(iii) In general, a service provider/vendor offering services to a securities exchange (as deemed under the proposed amendment) is not considered a party responsible for the compliance with relevant securities laws. In this regard, the deployer of an independent oracle that allows a DeFi platform (deemed as a securities exchange) to retrieve securities pricing information would not be deemed as a party collectively managing the platform. (However, the SEC also indicated that the foregoing determination will change if the service provider/vendor COULD exercise control or share control of the concerned platform.)

With all that being said, the determination of those issues may not be an easy one to make in real cases given the nature of DeFi, DAO and parties involved in the operation. If the proposed amendment is codified into law, how the SEC would draw the line and how such line would be tested in court will alter the DeFi landscape significantly.

Staking-as-an-Service and Investment Contract

In addition to the SEC’s regulation by enforcement as previously identified in the discussion concerning the regulator’s action against Ishan Wahi, Nikhil Wahi and Sameer Ramani, another development worth monitoring is the status of the staking-as-a-service program deemed by the SEC as an investment contract (and thus constitutes a security under securities laws). As chairman Gensler puts it, staking-as-a-service means investors lock up their tokens in the escrow of a service provider (e.g., an exchange) and help validate nodes/transactions in exchange for (financial) rewards. The first such determination was made in February 2023 in the SEC’s $30 million settlement with Kraken, in which the regulator indicated in its complaint that Kraken’s pooling of investors’ tokens, the discretionary returns determined by Kraken (but not by the underlying protocol generating/determining the actual returns) and other platform-specific arrangements constitute an offering and sale of investment contract that is subject to registration requirements under securities laws. Shortly following the settlement, it is reported that the SEC is going after Coinbase for its staking products that could constitute an unregistered security.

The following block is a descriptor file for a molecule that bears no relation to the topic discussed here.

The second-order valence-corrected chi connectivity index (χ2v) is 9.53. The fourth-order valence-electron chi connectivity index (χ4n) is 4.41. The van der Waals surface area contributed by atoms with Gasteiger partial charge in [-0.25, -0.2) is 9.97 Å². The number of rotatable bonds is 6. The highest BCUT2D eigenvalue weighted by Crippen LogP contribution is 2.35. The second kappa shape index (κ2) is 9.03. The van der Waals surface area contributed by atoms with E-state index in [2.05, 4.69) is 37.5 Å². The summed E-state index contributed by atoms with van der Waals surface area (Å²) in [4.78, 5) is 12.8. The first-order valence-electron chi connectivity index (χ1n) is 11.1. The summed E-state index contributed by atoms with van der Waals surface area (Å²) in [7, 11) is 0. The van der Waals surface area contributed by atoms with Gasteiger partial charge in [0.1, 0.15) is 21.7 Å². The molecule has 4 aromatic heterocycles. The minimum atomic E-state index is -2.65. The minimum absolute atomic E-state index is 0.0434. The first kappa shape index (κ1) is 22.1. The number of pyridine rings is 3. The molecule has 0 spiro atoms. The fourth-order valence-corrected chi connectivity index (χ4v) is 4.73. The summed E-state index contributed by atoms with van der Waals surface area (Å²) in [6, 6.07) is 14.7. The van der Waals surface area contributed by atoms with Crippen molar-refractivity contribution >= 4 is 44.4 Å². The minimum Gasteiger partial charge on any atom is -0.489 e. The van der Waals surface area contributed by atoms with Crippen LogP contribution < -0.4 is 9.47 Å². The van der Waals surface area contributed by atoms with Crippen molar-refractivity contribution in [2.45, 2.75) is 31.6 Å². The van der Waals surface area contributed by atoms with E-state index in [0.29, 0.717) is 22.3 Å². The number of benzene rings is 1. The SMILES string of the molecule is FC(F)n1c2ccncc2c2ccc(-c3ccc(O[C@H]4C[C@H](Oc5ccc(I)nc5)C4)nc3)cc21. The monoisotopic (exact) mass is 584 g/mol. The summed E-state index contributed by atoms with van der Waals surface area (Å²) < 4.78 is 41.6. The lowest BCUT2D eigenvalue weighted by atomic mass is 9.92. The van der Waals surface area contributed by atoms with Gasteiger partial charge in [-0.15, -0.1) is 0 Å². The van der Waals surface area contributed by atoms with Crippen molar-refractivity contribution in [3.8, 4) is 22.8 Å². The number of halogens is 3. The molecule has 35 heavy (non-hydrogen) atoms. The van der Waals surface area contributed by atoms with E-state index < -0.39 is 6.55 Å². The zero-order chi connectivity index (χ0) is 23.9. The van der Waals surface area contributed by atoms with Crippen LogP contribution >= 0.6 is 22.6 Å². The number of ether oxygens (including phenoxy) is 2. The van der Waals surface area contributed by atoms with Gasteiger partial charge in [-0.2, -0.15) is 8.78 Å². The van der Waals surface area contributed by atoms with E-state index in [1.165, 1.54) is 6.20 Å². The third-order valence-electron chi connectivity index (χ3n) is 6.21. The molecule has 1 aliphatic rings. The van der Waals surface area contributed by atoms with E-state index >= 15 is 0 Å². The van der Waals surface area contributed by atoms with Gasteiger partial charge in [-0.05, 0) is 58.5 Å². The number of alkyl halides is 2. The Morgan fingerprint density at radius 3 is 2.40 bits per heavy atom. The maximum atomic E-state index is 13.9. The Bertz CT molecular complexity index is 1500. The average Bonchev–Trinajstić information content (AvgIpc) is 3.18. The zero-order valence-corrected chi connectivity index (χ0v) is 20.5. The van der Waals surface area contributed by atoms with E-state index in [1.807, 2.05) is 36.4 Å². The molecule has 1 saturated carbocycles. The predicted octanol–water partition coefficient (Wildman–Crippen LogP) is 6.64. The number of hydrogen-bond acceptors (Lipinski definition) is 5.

While the SEC’s settlement with Kraken and potential action against Coinbase do not mean a storm broadly sweeping all types of staking models that yield return to the investors staking their tokens, it surely signals how the SEC views staking-as-a-service, and such view, in the context of staking, leads to various questions:

(i) One key fact cited by the SEC with respect to Kraken’s staking program is that the investors participating in staking would lose possession and control over their crypto assets by transferring the assets to Kraken and thus assume the risks associated with the platform. However, will the SEC reach a different conclusion (i.e., a staking program is not an offer of investment contract) if such underlying fact is different? Also, in the context where the returns to the staking investors are solely determined by the underlying protocols rather than the discretion of the platform administrating the program, would such “return” still be regarded as an “expectation of profits” (which is a necessary element for an investment contract) or it would be deemed as an algorithm-determined consideration paid to the staking investors for putting in efforts of validating data?

(ii) As to the required “reliance on the efforts of others” for constituting an investment contract, in the event the platform making a staking program available only provides administrative, “purely ministerial” support, would such arrangement still be deemed as meeting the criteria of “efforts of other”? (The SEC has previously indicated in its Framework for “Investment Contract” Analysis of Digital Assets that the ministerial support could weaken the finding of the reliance on the efforts of others.) Additionally, how would the SEC draw the line for “ministerial support”?

All those questions and uncertainties have not yet been answered by the SEC (either by written statements or enforcement actions) and may be further tested in court. Regardless of how the SEC’s approach develops, it is without doubt that the path forward for the crypto industry might just become murkier than before.

Stay tuned to Ingram’s NFT Newsroom to learn more about the latest developments.

By: Chih-Hsun (Tim) Lin